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Popeye and Olive Oyl in WIMMEN IS A MYSKERY (1940) – So is conception, in this instance

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Popeye proposes marriage to Olive Oyl, and she tells him she will give him an answer the next morning. While Olive sleeps on it, she has a dream of domestic life with Popeye’s offspring.

This cartoon introduces the bratty, Popeye-cloned quartet that served as the Fleischers’ answer to Donald Duck’s roguish nephews. (Here, the boys are named differently from later cartoons; they’re Pep- , Pup- , Pip- , and Peep-Eye.) By any name, they ought to be enough to induce Olive to purchase a lifetime supply of birth control.

On a rating scale of 1 to 4 spinach cans, I give this cartoon: CanCanCan

Popeye and Bluto in CAN YOU TAKE IT? (1934) – Hand over fist, a first-rate cartoon

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(WARNING: Major spoilers abound!)

Popeye sees a sign for the “Bruiser Boys Club – Can You Take It? – We Dare You To Join.” Inside, Popeye sees muscle-bound men doing their best to bludgeon each other into hamburger. Then he finds that the club’s president is Bluto. So, ya think Popeye would want to join this place? The only thing missing is a free can of spinach to new members.

Bluto derisively shakes Popeye’s hand and gives him an enlarged, sore thumb. Popeye responds by turning his other hand into a vice when he shakes it with Bluto’s.

That would be enough for most he-men, but not for Bluto, who puts Popeye through a club initiation that looks like The Ninth Circle of Hell Amusement Park. When Popeye ends up in a hospital bed and is told by Bluto that he can’t “take it,” well, it’s all over but the spinach. Popeye finally becomes president of the club, but that’s pretty easy to do once you’ve decimated all of the other members.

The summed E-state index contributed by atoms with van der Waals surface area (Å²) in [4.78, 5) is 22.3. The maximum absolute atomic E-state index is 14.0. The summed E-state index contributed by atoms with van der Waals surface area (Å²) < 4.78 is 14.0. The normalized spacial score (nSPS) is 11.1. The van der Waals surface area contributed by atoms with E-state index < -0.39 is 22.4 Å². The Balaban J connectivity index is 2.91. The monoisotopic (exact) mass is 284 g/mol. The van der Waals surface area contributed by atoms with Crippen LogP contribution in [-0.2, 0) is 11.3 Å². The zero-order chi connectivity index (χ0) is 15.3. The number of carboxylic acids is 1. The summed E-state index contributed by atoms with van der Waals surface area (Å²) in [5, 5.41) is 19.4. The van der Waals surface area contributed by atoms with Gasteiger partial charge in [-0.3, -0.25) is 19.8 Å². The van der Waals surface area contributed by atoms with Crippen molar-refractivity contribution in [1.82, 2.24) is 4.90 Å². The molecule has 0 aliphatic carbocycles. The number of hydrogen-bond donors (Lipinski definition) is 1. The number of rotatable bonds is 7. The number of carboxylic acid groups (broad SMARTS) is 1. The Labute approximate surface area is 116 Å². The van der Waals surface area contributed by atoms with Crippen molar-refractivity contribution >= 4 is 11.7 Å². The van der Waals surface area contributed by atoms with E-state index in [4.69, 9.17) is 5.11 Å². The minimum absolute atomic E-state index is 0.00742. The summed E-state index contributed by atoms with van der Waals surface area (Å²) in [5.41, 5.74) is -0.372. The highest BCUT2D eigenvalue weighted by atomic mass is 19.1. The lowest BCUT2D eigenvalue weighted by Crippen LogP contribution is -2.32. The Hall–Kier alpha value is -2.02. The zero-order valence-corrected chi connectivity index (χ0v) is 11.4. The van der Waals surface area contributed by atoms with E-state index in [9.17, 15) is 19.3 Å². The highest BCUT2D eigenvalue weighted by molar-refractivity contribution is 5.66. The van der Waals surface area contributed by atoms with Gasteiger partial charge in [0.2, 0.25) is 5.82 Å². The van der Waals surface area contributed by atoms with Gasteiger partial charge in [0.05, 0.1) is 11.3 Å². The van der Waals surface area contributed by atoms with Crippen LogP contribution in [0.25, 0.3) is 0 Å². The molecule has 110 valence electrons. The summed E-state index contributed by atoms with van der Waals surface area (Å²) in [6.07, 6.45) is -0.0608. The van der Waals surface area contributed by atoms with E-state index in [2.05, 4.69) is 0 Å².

On a rating scale of 1 to 4 spinach cans, I give this cartoon: CanCanCanCan

An examination of Sandy Bates in Woody Allen’s STARDUST MEMORIES (1980)

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The following is my entry is the “White Swan/Black Swan Blogathon,” being held through Apr. 30 by the movie blog Cinematic Corner. Click on the banner above, and read bloggers’ takes on movie and TV characters with seemingly dual personalities!

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For this blogathon, I chose Sandy Bates for two reasons:

  1. Woody Allen is the first to tell anyone who will listen that his films are not autobiographical. Then he leaves overt autobiographical clues in his films that are just begging viewers to find them. Stardust Memories is the most obvious example.
  2. This movie was so polarizing that the White Swan/Black Swan motif might be the only fitting way to examine it and its main character.

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Stardust Memories is modeled after Italian director Federico Fellini’s autobiographical 8 ½ (1963), in which a Fellini-like, successful film director reconsidered his life and lovers. In Woody Allen’s version, Allen plays Sandy Bates, a filmmaker who wants to put his serious take of life on film, a stand that is dismissed by his movie-executive bosses as well as most of his fans, who make a point of preferring his “earlier, funnier” comedies. The movie’s two main plot points are: